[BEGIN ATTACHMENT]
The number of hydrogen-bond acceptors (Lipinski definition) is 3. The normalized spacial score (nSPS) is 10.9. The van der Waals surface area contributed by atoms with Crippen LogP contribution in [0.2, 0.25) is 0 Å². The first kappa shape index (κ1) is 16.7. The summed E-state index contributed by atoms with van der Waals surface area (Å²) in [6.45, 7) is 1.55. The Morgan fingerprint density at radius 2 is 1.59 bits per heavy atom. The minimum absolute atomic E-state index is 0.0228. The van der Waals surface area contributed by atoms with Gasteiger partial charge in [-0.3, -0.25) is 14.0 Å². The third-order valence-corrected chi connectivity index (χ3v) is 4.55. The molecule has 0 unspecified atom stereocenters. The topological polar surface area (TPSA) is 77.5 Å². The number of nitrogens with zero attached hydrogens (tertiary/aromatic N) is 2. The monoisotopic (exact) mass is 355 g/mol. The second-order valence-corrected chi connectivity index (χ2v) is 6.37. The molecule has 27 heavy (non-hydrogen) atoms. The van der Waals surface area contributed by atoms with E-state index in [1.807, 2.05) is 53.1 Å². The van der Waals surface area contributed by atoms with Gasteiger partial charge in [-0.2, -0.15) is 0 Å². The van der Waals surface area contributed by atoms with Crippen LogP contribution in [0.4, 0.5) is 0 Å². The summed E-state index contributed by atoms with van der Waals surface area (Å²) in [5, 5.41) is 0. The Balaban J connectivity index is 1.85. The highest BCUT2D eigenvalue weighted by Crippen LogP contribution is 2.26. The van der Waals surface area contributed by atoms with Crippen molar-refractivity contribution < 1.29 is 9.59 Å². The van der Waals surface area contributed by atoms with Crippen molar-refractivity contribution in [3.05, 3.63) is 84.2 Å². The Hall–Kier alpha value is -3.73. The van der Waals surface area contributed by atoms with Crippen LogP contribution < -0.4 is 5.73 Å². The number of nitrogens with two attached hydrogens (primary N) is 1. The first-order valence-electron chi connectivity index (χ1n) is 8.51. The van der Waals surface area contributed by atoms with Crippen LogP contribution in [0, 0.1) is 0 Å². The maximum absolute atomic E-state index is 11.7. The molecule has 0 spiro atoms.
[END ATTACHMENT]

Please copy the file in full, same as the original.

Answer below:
The number of hydrogen-bond acceptors (Lipinski definition) is 3. The normalized spacial score (nSPS) is 10.9. The van der Waals surface area contributed by atoms with Crippen LogP contribution in [0.2, 0.25) is 0 Å². The first kappa shape index (κ1) is 16.7. The summed E-state index contributed by atoms with van der Waals surface area (Å²) in [6.45, 7) is 1.55. The Morgan fingerprint density at radius 2 is 1.59 bits per heavy atom. The minimum absolute atomic E-state index is 0.0228. The van der Waals surface area contributed by atoms with Gasteiger partial charge in [-0.3, -0.25) is 14.0 Å². The third-order valence-corrected chi connectivity index (χ3v) is 4.55. The molecule has 0 unspecified atom stereocenters. The topological polar surface area (TPSA) is 77.5 Å². The number of nitrogens with zero attached hydrogens (tertiary/aromatic N) is 2. The monoisotopic (exact) mass is 355 g/mol. The second-order valence-corrected chi connectivity index (χ2v) is 6.37. The molecule has 27 heavy (non-hydrogen) atoms. The van der Waals surface area contributed by atoms with E-state index in [1.807, 2.05) is 53.1 Å². The van der Waals surface area contributed by atoms with Gasteiger partial charge in [-0.2, -0.15) is 0 Å². The van der Waals surface area contributed by atoms with Crippen LogP contribution in [0.4, 0.5) is 0 Å². The summed E-state index contributed by atoms with van der Waals surface area (Å²) in [5, 5.41) is 0. The Balaban J connectivity index is 1.85. The highest BCUT2D eigenvalue weighted by Crippen LogP contribution is 2.26. The van der Waals surface area contributed by atoms with Crippen molar-refractivity contribution < 1.29 is 9.59 Å². The van der Waals surface area contributed by atoms with Crippen molar-refractivity contribution in [3.05, 3.63) is 84.2 Å². The Hall–Kier alpha value is -3.73. The van der Waals surface area contributed by atoms with Crippen LogP contribution < -0.4 is 5.73 Å². The number of nitrogens with two attached hydrogens (primary N) is 1. The first-order valence-electron chi connectivity index (χ1n) is 8.51. The van der Waals surface area contributed by atoms with Crippen LogP contribution in [0, 0.1) is 0 Å². The maximum absolute atomic E-state index is 11.7. The molecule has 0 spiro atoms.